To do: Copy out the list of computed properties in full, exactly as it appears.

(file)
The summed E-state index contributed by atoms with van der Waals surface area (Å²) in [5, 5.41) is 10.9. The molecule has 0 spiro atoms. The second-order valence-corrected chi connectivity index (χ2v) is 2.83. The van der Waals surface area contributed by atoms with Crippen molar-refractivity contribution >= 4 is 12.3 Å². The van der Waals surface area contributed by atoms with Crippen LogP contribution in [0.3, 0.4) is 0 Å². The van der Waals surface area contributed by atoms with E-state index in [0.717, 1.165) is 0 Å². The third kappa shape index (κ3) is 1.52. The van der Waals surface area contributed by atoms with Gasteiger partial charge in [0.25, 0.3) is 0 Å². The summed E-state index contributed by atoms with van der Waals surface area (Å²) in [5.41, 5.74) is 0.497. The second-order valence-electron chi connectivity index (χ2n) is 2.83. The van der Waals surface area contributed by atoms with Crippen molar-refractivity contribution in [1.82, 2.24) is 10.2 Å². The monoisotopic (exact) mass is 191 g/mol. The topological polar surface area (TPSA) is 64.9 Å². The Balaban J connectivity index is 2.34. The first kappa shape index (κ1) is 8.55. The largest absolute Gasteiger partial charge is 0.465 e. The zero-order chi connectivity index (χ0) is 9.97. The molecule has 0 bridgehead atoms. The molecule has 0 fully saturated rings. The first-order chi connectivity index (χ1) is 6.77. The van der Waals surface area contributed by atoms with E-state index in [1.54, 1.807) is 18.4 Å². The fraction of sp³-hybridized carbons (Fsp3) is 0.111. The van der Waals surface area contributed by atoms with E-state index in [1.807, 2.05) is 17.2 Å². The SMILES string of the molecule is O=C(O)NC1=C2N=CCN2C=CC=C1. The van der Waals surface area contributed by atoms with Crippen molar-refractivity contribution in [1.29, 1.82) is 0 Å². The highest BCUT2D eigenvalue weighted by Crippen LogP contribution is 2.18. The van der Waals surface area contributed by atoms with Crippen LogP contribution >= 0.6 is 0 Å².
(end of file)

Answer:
The summed E-state index contributed by atoms with van der Waals surface area (Å²) in [5, 5.41) is 10.9. The molecule has 0 spiro atoms. The second-order valence-corrected chi connectivity index (χ2v) is 2.83. The van der Waals surface area contributed by atoms with Crippen molar-refractivity contribution >= 4 is 12.3 Å². The van der Waals surface area contributed by atoms with Crippen LogP contribution in [0.3, 0.4) is 0 Å². The van der Waals surface area contributed by atoms with E-state index in [0.717, 1.165) is 0 Å². The third kappa shape index (κ3) is 1.52. The van der Waals surface area contributed by atoms with Gasteiger partial charge in [0.25, 0.3) is 0 Å². The summed E-state index contributed by atoms with van der Waals surface area (Å²) in [5.41, 5.74) is 0.497. The second-order valence-electron chi connectivity index (χ2n) is 2.83. The van der Waals surface area contributed by atoms with Crippen molar-refractivity contribution in [1.82, 2.24) is 10.2 Å². The monoisotopic (exact) mass is 191 g/mol. The topological polar surface area (TPSA) is 64.9 Å². The Balaban J connectivity index is 2.34. The first kappa shape index (κ1) is 8.55. The largest absolute Gasteiger partial charge is 0.465 e. The zero-order chi connectivity index (χ0) is 9.97. The molecule has 0 bridgehead atoms. The molecule has 0 fully saturated rings. The first-order chi connectivity index (χ1) is 6.77. The van der Waals surface area contributed by atoms with E-state index in [1.54, 1.807) is 18.4 Å². The fraction of sp³-hybridized carbons (Fsp3) is 0.111. The van der Waals surface area contributed by atoms with E-state index in [1.807, 2.05) is 17.2 Å². The SMILES string of the molecule is O=C(O)NC1=C2N=CCN2C=CC=C1. The van der Waals surface area contributed by atoms with Crippen molar-refractivity contribution in [1.29, 1.82) is 0 Å². The highest BCUT2D eigenvalue weighted by Crippen LogP contribution is 2.18. The van der Waals surface area contributed by atoms with Crippen LogP contribution >= 0.6 is 0 Å².